Producer of L-Tryptophan Named in $30-Million Suit


A Burbank couple filed a $30-million lawsuit Monday against a manufacturer of the dietary supplement L-tryptophan, alleging that impurities in the product severely disabled the woman.

Mike and Cecile Gracy filed the suit in Burbank Superior Court, claiming that Showa Denko of Tokyo produced impure batches of tryptophan in late 1988 and early 1989 that caused Cecile Gracy to develop eosinophilia-myalgia syndrome, a potentially fatal muscle and blood ailment.

The 30-year-old woman was hospitalized last October for back pain, muscle atrophy, partial paralysis and skin thickening, among other problems, after taking the supplement for about six months, Mike Gracy said. She has since been released but has not recovered, he said.

"I have not noticed anything else in her medical records that would seem to indicate that this was caused by anything other than L-tryptophan," said Robert R. Star, an Encino attorney representing the Gracys. "We're dealing strictly with a product created and distributed in a negligent manner."

Bob Schwadron, a spokesman for Showa Denko in New York, declined to comment on the lawsuit. He acknowledged that other lawsuits had been filed against the company, the largest of six tryptophan suppliers.

The U.S. Food and Drug Administration last November ordered a total recall of L-tryptophan, after federal and state health officials concluded there was a link between a U.S. epidemic of eosinophilia-myalgia syndrome and the supplement.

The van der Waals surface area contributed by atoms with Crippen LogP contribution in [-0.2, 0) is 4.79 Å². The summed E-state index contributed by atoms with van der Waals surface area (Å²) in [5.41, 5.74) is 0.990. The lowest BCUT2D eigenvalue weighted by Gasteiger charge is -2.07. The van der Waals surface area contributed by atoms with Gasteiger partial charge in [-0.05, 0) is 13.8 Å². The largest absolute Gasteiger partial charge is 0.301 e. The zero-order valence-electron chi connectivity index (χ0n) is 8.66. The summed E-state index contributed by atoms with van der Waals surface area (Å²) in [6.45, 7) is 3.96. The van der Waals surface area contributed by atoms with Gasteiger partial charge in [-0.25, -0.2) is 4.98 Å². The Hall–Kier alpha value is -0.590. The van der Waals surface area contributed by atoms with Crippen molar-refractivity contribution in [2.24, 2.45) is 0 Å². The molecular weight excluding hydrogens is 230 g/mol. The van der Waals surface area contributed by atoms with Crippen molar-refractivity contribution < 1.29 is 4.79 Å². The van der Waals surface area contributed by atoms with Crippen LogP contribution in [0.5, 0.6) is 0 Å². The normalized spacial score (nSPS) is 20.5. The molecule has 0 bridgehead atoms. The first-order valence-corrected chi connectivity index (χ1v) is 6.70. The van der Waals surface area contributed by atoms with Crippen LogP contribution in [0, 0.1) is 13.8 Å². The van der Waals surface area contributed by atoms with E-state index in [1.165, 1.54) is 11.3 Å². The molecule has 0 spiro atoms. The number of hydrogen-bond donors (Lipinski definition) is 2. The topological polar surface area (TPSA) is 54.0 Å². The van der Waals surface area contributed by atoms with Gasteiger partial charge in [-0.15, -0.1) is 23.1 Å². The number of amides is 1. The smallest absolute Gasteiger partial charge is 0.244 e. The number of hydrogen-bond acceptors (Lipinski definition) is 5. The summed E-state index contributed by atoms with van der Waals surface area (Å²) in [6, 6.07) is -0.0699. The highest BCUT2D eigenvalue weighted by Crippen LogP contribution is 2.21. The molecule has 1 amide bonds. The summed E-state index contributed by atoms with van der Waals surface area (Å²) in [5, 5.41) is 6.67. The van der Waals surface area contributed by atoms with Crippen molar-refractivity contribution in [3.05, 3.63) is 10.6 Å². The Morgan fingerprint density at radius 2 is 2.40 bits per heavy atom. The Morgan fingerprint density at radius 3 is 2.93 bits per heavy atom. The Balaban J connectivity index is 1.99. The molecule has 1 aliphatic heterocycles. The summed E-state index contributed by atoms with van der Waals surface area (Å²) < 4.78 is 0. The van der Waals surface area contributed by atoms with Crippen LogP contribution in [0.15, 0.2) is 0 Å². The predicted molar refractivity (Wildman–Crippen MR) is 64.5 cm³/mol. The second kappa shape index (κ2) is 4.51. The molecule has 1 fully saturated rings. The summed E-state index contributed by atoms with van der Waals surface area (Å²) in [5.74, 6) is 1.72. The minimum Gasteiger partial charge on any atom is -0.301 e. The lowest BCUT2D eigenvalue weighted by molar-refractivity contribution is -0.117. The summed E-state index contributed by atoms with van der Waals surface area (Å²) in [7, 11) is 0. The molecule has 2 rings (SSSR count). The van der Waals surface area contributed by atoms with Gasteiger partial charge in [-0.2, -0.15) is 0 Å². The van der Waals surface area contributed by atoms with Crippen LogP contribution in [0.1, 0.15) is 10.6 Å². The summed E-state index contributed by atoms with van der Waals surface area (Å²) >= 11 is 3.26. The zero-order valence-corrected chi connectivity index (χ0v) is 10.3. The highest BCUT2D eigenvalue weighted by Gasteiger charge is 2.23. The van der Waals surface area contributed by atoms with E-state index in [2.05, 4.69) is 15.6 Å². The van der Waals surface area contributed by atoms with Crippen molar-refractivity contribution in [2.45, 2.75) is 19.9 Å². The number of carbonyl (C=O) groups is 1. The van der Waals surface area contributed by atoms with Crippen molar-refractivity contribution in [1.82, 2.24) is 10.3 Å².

As of last Friday, 1,531 cases, including 27 deaths, had been reported to the Centers for Disease Control in Atlanta. Of those, 275 were reported from California.

Last month, researchers presented the strongest evidence to date linking the epidemic to batches of the supplement manufactured in late 1988 and early 1989 by Showa Denko.

Health officials from Minnesota, Oregon, New Mexico and New York presented data at a medical meeting in New Mexico showing that about 95% of the cases they had studied extensively could be traced to Showa Denko. Minnesota researchers said they had identified specific changes in Showa Denko's manufacturing techniques that seemed to be related to increased amounts of an impurity in the company's tryptophan.

The meeting was organized by Dr. Phillip Hertzman, a Los Alamos, N.M., family practitioner who helped discover the syndrome last October.

Copyright © 2019, Los Angeles Times
EDITION: California | U.S. & World